Make that two men named John, courtesy of today's Liturgy.
The first one "appeared in the desert, eating locusts and wild honey": John the Baptist. He also appears (by way of reference) in today's Gospel, where Jesus says John was the "greatest of all men born of woman." Greater than Abraham, who "believed and was justified"; greater than David, "a man after My own Heart." And yet a man who deliberately marginalized himself, withdrawing from the Levitical priesthood that was his by birth and even withdrawing from ordinary society, in order to better hear God's word and become "a voice in the desert, crying 'Prepare the way of the Lord!'"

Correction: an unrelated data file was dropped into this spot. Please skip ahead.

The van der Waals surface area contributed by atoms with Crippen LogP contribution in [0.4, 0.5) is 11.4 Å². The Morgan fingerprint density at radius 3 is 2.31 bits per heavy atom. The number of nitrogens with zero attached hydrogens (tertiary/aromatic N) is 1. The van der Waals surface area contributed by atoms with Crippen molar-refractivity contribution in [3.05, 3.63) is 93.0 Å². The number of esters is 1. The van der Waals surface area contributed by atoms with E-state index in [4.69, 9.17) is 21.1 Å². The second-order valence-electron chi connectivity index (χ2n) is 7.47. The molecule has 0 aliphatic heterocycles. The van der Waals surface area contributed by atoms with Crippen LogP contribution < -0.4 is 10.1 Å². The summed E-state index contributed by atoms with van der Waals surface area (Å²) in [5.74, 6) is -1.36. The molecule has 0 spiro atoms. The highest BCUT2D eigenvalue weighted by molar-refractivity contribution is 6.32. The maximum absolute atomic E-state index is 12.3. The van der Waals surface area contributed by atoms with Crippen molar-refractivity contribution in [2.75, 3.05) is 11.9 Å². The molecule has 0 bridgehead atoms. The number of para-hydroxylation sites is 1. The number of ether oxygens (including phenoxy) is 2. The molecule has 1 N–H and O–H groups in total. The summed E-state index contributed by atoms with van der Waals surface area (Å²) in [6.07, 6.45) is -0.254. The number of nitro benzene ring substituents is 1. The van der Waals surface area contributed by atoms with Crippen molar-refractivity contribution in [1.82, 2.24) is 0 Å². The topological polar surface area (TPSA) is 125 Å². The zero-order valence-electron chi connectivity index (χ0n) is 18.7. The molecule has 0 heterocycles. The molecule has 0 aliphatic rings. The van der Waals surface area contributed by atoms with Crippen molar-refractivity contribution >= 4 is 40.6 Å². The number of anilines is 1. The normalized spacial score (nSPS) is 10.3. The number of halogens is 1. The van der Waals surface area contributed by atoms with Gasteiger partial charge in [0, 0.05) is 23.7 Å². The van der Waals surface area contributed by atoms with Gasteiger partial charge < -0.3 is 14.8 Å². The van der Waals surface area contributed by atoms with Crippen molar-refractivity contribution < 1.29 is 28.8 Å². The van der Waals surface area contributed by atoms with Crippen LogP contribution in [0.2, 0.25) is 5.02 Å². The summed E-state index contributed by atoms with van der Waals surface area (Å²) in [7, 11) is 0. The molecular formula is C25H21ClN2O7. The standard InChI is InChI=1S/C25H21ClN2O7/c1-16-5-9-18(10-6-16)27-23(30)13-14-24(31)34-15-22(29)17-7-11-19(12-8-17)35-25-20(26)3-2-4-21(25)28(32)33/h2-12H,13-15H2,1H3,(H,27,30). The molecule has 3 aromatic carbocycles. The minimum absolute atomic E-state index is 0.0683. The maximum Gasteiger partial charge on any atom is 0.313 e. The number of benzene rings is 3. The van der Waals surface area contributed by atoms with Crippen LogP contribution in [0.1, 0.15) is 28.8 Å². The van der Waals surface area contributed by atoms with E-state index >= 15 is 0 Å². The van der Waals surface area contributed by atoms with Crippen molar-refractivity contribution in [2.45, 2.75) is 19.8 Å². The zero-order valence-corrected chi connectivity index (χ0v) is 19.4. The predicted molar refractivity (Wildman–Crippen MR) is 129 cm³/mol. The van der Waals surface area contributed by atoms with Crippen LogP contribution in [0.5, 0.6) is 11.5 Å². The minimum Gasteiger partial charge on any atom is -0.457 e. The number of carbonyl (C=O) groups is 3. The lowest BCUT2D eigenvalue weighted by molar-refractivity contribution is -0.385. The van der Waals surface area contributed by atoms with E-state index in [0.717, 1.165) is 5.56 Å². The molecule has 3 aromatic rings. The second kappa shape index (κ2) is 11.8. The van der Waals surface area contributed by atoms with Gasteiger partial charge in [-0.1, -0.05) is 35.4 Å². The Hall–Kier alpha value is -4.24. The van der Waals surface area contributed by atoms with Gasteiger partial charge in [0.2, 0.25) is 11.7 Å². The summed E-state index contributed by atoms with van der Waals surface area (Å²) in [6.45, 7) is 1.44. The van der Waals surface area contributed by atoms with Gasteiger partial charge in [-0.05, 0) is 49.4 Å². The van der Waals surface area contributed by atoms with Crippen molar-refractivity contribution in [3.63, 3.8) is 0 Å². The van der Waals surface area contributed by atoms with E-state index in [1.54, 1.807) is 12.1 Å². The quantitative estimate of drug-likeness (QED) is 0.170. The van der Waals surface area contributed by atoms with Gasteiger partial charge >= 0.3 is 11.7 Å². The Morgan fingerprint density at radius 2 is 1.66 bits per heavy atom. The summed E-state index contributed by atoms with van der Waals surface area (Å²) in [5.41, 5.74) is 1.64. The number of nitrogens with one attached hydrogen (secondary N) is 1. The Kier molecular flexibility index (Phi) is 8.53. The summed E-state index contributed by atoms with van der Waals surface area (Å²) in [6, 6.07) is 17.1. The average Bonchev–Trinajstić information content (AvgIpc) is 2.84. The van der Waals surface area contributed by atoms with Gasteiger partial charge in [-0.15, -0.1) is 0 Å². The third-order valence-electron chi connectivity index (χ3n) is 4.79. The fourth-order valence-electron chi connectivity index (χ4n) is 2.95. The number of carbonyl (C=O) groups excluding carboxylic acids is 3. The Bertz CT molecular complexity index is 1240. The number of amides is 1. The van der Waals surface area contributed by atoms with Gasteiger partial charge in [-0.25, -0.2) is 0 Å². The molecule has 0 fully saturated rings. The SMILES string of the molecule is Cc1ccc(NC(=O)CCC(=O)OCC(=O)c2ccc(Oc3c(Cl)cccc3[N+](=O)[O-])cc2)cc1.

The other John is the saint of the day, the humble Juan Diego. This John, too, lived in the desert. Juan Diego also deliberately marginalized himself, but in a different way than the Baptizer. Where the Baptizer had been born into a priestly family, Juan Diego was an unremarkable peasant among a conquered people. But he had marginalized himself even from his native people by becoming a Christian--one of the few early converts the Spanish missionaries managed to win.
But both men were "sent ahead" to prepare their people to receive the Lord. And in both men's lives, it was an encounter with Mary that made all the difference. Both of them, I think, could repeat the amazed words of the Baptizer's mother, Elizabeth: "Who am I, that the Mother of my Lord should come to me?"